UN report: measures against climate change and global warming are not enough

Climate change and global warming were the focus of the recent conference between the UN and its member countries in October and November 2021.

With the latest UN report, evidence has shown that planned and current measures to reduce greenhouse gas emissions are not enough.

UNEP report; Measurements of global warming are not enough

(Photo: Jean-Philippe Ksiazek via Getty Images)

the United Nations Environment Program (UNEP) released its latest emissions spread report concerning the reduction of methane emissions by at least 30% between 2020 and 2030.

The report is in line with agreements reached with over 100 member countries during the 26and United Nations Conference of Parties on Climate Change (COP26) in Glasgow, Scotland, hosted by the United Kingdom between October 31, 2021 and November 13, 2021.

However, the latest UNEP report indicates that current and planned mitigation actions, including oil and gas companies, are insufficient to limit global warming.

As world leaders find ways to reduce methane and other greenhouse gases, scientists find ways to develop simpler methods to reduce greenhouse gas emissions.

The UNEP report is part of the International Methane Emissions Observatory (IMEO), a data-driven and action-oriented initiative whose goal is to reduce methane emissions, starting with the fuel sector. ‘energy.

Supported by the European Commission, the IMEO initiative was launched at the G20 summit on the eve of COP26.

Read also : Worsening global warming will kill 83 million people by 2100, scientists warn

Paris Agreement and United Nations Framework Convention on Climate Change

COP26 was organized to accelerate action against climate change and global warming within the framework of the objectives of the Paris Agreement and the United Nations Framework Convention on Climate Change (UNFCCC).

According to UNFCCCThe Paris Agreement (also known as the Paris Climate Accord or Paris Climate Agreement) is a legally binding international treaty on climate change signed between 196 Parties at COP 21 in Paris on December 12, 2015.

The agreement entered into force on November 4, 2016, with the aim of reducing global warming by up to 1.5 degrees Celsius compared to pre-industrial levels.

In addition, the agreement commits member countries to a common cause of combating climate change and its effects, according to the UNFCCC.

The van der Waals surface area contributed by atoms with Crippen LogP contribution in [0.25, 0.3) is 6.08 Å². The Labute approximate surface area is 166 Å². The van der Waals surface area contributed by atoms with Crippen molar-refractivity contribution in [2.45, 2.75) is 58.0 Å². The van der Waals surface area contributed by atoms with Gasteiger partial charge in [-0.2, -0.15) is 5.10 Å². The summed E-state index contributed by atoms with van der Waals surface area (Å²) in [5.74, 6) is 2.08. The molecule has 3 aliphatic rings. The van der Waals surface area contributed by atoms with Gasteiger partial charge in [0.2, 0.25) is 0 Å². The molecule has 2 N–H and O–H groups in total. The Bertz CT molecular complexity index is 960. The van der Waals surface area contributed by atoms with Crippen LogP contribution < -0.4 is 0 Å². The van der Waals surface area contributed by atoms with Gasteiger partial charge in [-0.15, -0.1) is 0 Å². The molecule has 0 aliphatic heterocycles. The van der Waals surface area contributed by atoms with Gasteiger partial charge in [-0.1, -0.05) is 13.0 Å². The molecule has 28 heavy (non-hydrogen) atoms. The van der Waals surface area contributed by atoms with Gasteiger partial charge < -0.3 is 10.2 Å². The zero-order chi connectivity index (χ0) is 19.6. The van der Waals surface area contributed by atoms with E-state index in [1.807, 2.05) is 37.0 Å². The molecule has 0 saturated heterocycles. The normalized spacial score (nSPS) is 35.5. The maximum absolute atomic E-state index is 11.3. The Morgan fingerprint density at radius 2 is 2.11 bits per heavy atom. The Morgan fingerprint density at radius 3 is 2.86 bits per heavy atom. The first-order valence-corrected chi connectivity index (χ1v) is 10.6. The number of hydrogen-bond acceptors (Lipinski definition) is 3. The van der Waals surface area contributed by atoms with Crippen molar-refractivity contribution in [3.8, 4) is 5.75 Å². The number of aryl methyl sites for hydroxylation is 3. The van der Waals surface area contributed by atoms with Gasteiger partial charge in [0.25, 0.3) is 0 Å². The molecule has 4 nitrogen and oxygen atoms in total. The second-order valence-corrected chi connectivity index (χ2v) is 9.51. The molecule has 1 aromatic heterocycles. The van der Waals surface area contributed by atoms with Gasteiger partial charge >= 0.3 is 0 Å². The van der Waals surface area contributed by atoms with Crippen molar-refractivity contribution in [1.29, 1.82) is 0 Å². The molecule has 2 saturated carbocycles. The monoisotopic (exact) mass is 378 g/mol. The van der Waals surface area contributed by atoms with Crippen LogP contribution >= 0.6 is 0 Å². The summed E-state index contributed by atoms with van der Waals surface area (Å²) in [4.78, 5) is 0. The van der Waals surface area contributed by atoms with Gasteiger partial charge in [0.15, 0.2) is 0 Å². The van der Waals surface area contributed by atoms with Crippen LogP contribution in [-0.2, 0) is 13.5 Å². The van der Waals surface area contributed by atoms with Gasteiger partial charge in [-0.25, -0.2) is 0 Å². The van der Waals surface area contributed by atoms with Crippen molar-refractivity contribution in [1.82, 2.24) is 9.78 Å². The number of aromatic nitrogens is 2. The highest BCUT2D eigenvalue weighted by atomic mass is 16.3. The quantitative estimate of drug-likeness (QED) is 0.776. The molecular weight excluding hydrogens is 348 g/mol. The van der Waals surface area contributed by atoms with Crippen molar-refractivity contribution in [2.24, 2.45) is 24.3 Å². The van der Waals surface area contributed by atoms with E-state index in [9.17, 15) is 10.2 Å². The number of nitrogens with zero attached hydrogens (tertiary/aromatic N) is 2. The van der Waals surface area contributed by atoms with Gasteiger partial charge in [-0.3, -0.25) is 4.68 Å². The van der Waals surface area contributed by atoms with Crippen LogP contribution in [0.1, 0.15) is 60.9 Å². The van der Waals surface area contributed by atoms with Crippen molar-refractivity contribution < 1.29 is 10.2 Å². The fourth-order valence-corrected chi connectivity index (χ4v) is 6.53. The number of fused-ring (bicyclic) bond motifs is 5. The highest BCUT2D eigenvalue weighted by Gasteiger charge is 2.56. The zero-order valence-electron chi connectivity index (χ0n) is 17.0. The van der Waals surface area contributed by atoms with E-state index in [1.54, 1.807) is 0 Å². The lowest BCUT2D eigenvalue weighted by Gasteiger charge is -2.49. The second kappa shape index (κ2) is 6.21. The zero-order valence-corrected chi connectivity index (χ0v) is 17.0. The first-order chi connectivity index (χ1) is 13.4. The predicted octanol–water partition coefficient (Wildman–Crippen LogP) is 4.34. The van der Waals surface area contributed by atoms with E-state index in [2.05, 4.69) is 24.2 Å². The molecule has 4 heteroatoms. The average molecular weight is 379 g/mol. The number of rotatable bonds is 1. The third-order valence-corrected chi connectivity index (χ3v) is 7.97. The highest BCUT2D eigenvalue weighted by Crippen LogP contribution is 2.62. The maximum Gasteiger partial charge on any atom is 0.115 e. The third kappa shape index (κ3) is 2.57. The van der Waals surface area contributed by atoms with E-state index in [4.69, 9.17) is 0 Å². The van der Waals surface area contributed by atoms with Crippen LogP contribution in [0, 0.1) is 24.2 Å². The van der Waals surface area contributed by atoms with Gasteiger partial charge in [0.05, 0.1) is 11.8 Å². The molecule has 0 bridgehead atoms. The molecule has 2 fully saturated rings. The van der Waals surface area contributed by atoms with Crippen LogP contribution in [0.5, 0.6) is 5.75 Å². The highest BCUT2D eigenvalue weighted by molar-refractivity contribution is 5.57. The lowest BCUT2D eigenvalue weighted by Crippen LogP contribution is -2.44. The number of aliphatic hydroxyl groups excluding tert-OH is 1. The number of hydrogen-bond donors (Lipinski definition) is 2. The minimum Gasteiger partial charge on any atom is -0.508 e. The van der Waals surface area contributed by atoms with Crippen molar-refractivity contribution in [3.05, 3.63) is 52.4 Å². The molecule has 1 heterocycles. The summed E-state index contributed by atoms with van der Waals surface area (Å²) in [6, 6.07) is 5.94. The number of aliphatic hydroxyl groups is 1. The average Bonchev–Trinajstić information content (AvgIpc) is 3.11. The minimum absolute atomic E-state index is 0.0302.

The role of these member countries is to cooperate and possibly submit their reports containing the measures they will take to reduce their greenhouse gas (GHG) emissions.

The Paris agreement centralized in the reduction of these GHG emissions of human origin since it accelerates the natural phenomenon of Greenhouse effect.

the Natural Resources Defense Council (NRDC) defines the greenhouse effect as the natural warming of the Earth due to GHGs trapped in the atmosphere that prevent the sun’s heat from escaping.

The NRDC has stated that the main gases responsible for the greenhouse effect are: methane, carbon dioxide, nitrous oxide and fluorinated gases.

Since the dawn of industrialization, GHG emissions have increased over the past century.

According to United States, Environmental Protection Agency (EPA)the electricity and heat production sector is the leading source of GHG emissions, followed by the agricultural and industrial sectors.

Challenge of reducing GHG emissions

The findings of the latest UNEP report show the clear persistence of challenges surrounding GHG reduction.

Despite the vital data available on climate change and global warming, many countries are still struggling to do their part under the Paris Agreement and the UNFCCC.

The challenge of GHG reduction is felt most by developing countries that depend on oil and gas production, forcing them to engage in fossil fuel use and other energy-related activities. energy, in accordance with energy post.

Related article: Claims that Australia’s greenhouse gas emissions are falling have ‘zero credibility’, experts say

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Teresa H. Sadler